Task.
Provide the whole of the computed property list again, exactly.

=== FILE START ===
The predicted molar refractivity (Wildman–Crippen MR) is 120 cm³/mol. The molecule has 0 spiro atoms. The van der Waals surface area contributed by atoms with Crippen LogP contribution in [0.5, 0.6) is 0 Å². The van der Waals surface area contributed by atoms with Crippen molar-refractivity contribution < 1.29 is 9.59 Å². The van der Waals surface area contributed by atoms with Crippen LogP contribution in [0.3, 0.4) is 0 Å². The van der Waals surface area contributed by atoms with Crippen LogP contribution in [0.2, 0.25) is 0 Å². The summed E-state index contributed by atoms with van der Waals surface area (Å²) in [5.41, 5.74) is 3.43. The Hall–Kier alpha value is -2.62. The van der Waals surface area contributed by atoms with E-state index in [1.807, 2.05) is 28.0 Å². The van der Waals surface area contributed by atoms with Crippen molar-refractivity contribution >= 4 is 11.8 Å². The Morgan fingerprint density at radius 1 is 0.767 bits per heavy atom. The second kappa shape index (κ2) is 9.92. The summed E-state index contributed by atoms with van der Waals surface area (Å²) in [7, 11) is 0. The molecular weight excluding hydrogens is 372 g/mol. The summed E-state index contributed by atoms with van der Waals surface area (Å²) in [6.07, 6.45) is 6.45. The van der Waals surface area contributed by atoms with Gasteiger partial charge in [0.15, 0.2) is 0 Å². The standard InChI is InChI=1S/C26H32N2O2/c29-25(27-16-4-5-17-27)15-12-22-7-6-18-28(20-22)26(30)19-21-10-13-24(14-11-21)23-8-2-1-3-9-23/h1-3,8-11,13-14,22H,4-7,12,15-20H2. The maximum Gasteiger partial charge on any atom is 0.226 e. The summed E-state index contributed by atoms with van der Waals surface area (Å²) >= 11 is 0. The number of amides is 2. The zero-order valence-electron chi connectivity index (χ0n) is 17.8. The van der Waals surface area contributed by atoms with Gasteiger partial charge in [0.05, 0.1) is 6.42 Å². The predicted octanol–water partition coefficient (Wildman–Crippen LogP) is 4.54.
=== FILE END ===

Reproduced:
The predicted molar refractivity (Wildman–Crippen MR) is 120 cm³/mol. The molecule has 0 spiro atoms. The van der Waals surface area contributed by atoms with Crippen LogP contribution in [0.5, 0.6) is 0 Å². The van der Waals surface area contributed by atoms with Crippen molar-refractivity contribution < 1.29 is 9.59 Å². The van der Waals surface area contributed by atoms with Crippen LogP contribution in [0.3, 0.4) is 0 Å². The van der Waals surface area contributed by atoms with Crippen LogP contribution in [0.2, 0.25) is 0 Å². The summed E-state index contributed by atoms with van der Waals surface area (Å²) in [5.41, 5.74) is 3.43. The Hall–Kier alpha value is -2.62. The van der Waals surface area contributed by atoms with E-state index in [1.807, 2.05) is 28.0 Å². The van der Waals surface area contributed by atoms with Crippen molar-refractivity contribution >= 4 is 11.8 Å². The Morgan fingerprint density at radius 1 is 0.767 bits per heavy atom. The second kappa shape index (κ2) is 9.92. The summed E-state index contributed by atoms with van der Waals surface area (Å²) in [7, 11) is 0. The molecular weight excluding hydrogens is 372 g/mol. The summed E-state index contributed by atoms with van der Waals surface area (Å²) in [6.07, 6.45) is 6.45. The van der Waals surface area contributed by atoms with Gasteiger partial charge in [0.15, 0.2) is 0 Å². The standard InChI is InChI=1S/C26H32N2O2/c29-25(27-16-4-5-17-27)15-12-22-7-6-18-28(20-22)26(30)19-21-10-13-24(14-11-21)23-8-2-1-3-9-23/h1-3,8-11,13-14,22H,4-7,12,15-20H2. The maximum Gasteiger partial charge on any atom is 0.226 e. The summed E-state index contributed by atoms with van der Waals surface area (Å²) >= 11 is 0. The number of amides is 2. The zero-order valence-electron chi connectivity index (χ0n) is 17.8. The van der Waals surface area contributed by atoms with Gasteiger partial charge in [0.05, 0.1) is 6.42 Å². The predicted octanol–water partition coefficient (Wildman–Crippen LogP) is 4.54.